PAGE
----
This sheer weight of this experience, to be perfectly honest, kept me from playing the game for any extended period of time in one sitting. The world you’ll be trying to navigate is dark, depressing, scary, tense, and overbearing. I’m not a stickler about violence or anything, but this particular game is not for kids, and it’s not because of zombies getting their heads bashed in. It’s because of the weight of the dark experience.
When you die in ZombiU, you don’t simply regenerate at a save point. That character is dead for good – or rather, that character is undead. After death, the game drops you into the shoes of another human who wakes up to the cruel world for the first time in the game. You lose all of your supplies – weapons, ammo, everything. The catch is that the character you were previously controlling is now, of course, a zombie, and is out there wandering around somewhere near where he or she was killed. Most importantly, he or she still has those supplies. If you’re able to find and kill that zombie with your new character, you can recover all of those items. Sometimes it’s relatively easy to find your previous character, and sometimes you try and give up. It’s a system that gives enormous gravity to every death. If you manage to spend two hours with a character, building up supplies, guns, and ammo, you’ll feel a true sense of loss when you’re killed.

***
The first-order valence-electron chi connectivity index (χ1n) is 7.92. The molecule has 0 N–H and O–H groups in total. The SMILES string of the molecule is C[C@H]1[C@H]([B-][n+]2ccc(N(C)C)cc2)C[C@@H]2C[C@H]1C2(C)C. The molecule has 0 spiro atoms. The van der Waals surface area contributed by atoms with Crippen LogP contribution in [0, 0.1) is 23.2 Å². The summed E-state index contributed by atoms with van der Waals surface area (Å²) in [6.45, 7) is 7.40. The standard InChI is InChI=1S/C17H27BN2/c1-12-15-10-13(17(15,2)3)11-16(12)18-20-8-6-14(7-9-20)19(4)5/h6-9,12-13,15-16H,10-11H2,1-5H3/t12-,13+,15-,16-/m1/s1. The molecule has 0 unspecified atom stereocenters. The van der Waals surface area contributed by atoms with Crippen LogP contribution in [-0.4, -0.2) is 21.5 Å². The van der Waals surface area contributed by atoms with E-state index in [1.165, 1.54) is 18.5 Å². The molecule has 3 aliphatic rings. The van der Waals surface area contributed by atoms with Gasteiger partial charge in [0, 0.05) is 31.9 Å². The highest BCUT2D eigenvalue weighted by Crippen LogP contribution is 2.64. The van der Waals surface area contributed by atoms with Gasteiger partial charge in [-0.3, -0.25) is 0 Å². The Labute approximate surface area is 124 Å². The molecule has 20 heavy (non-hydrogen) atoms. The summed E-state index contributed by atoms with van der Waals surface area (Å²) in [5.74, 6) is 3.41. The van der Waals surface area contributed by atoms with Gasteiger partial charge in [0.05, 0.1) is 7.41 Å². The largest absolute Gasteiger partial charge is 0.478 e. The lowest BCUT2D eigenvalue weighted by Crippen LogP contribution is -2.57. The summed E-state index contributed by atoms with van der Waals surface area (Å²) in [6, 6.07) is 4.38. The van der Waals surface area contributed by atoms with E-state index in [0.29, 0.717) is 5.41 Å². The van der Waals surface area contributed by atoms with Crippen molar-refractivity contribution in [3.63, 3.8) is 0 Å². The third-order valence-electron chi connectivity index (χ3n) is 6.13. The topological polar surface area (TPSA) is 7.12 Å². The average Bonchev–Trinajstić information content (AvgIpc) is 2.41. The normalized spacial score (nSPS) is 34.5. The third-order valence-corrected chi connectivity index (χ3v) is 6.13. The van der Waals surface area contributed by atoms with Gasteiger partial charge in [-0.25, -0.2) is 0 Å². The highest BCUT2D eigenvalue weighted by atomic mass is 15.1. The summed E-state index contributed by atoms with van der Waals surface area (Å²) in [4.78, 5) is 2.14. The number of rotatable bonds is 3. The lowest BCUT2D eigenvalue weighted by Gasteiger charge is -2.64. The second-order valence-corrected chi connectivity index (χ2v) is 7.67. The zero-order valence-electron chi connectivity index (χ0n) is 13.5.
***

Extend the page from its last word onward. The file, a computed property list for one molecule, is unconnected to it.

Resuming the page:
The Gamepad integration does do a bit to remind you that you’re playing a video game – which in this case is not a bad thing. You’ll use the Gamepad’s touch screen to “nail” boards over doorways to create barricades, to solve puzzles, to pick locks and find items, and so on. The most novel use is the scanner that you are given early on. To use the scanner, you’ll activate it and then look at the Gamepad’s screen, using the motion sensing capabilities to move it around as you would a real-world scanner. This will allow you to find objects in the game that you wouldn’t otherwise. The scanner also allows you to “ping” the area around you for moving things (zombies, of course), which will then appear as red dots on your radar screen (the Gamepad). The touch screen implementation, overall, is done very well – even if it is a bit gimmicky at times. Apart from the Gamepad, the controls are standard fair for this type of game. They feel tight and responsive, and there are no complaints here.
As you move through the game and near the final stages, the experience begins to evolve from the dark tunnel, tense, horror experience into a more open-style shooter. You’ll come into more ammunition, more plentiful weaponry, and the zombie challenge becomes one of volume as opposed to surprise. It’s clear that the intent here is to bring the story to a climax, but it also feels a bit like it abandons what makes the game so intense for the majority of the campaign.
This is a very difficult game to assign a score. In the areas of visuals, features, mechanics, story, and such, it doesn’t really do anything special. However, the tone of the game, and the sheer weight and dread that the player feels when trying to survive in this version of London is ZombiU’s crowning achievement. No other game I’ve ever played has managed to get me so worked up, and this is something that every Wii U owner should experience. If you’re an early adopter of the system, you have to at least try this game.
Reviewed By: Dan Nielson
This review is based on a copy of ZombiU for the Wii U provided by Ubisoft.